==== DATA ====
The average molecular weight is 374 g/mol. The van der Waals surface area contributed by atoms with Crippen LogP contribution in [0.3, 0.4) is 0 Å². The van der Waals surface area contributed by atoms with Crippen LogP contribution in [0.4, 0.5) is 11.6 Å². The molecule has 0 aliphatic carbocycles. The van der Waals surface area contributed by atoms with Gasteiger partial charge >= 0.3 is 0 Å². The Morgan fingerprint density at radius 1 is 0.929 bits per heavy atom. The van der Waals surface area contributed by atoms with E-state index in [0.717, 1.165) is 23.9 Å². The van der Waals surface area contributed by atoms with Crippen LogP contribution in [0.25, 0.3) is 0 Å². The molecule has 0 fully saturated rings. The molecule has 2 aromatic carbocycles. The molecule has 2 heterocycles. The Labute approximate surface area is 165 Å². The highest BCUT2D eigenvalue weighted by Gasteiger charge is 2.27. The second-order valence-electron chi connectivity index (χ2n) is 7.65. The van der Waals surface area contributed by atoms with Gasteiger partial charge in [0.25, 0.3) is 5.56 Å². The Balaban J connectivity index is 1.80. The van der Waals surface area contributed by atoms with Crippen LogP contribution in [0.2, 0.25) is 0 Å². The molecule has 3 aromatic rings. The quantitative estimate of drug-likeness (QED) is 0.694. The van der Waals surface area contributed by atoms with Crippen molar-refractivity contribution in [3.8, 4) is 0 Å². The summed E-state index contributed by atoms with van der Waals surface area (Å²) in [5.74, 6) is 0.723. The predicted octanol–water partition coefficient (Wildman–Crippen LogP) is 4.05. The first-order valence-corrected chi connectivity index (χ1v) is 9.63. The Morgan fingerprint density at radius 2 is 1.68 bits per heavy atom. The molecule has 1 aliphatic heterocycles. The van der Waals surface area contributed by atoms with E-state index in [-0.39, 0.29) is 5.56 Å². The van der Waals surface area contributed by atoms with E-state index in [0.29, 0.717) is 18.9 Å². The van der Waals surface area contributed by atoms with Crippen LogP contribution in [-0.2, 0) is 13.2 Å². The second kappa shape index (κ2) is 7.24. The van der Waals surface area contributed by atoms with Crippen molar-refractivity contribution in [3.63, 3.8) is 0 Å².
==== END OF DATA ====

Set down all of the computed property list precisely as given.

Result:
The average molecular weight is 374 g/mol. The van der Waals surface area contributed by atoms with Crippen LogP contribution in [0.3, 0.4) is 0 Å². The van der Waals surface area contributed by atoms with Crippen LogP contribution in [0.4, 0.5) is 11.6 Å². The molecule has 0 aliphatic carbocycles. The van der Waals surface area contributed by atoms with Gasteiger partial charge >= 0.3 is 0 Å². The Morgan fingerprint density at radius 1 is 0.929 bits per heavy atom. The van der Waals surface area contributed by atoms with E-state index in [0.717, 1.165) is 23.9 Å². The van der Waals surface area contributed by atoms with Crippen LogP contribution in [0.25, 0.3) is 0 Å². The molecule has 0 fully saturated rings. The molecule has 2 aromatic carbocycles. The molecule has 2 heterocycles. The Labute approximate surface area is 165 Å². The highest BCUT2D eigenvalue weighted by Gasteiger charge is 2.27. The second-order valence-electron chi connectivity index (χ2n) is 7.65. The van der Waals surface area contributed by atoms with Gasteiger partial charge in [0.25, 0.3) is 5.56 Å². The Balaban J connectivity index is 1.80. The van der Waals surface area contributed by atoms with Crippen LogP contribution in [0.2, 0.25) is 0 Å². The molecule has 3 aromatic rings. The quantitative estimate of drug-likeness (QED) is 0.694. The van der Waals surface area contributed by atoms with Crippen molar-refractivity contribution in [3.8, 4) is 0 Å². The summed E-state index contributed by atoms with van der Waals surface area (Å²) in [5.74, 6) is 0.723. The predicted octanol–water partition coefficient (Wildman–Crippen LogP) is 4.05. The first-order valence-corrected chi connectivity index (χ1v) is 9.63. The Morgan fingerprint density at radius 2 is 1.68 bits per heavy atom. The molecule has 1 aliphatic heterocycles. The van der Waals surface area contributed by atoms with E-state index in [-0.39, 0.29) is 5.56 Å². The van der Waals surface area contributed by atoms with E-state index in [0.29, 0.717) is 18.9 Å². The van der Waals surface area contributed by atoms with Crippen LogP contribution in [-0.2, 0) is 13.2 Å². The second kappa shape index (κ2) is 7.24. The van der Waals surface area contributed by atoms with Crippen molar-refractivity contribution in [3.63, 3.8) is 0 Å².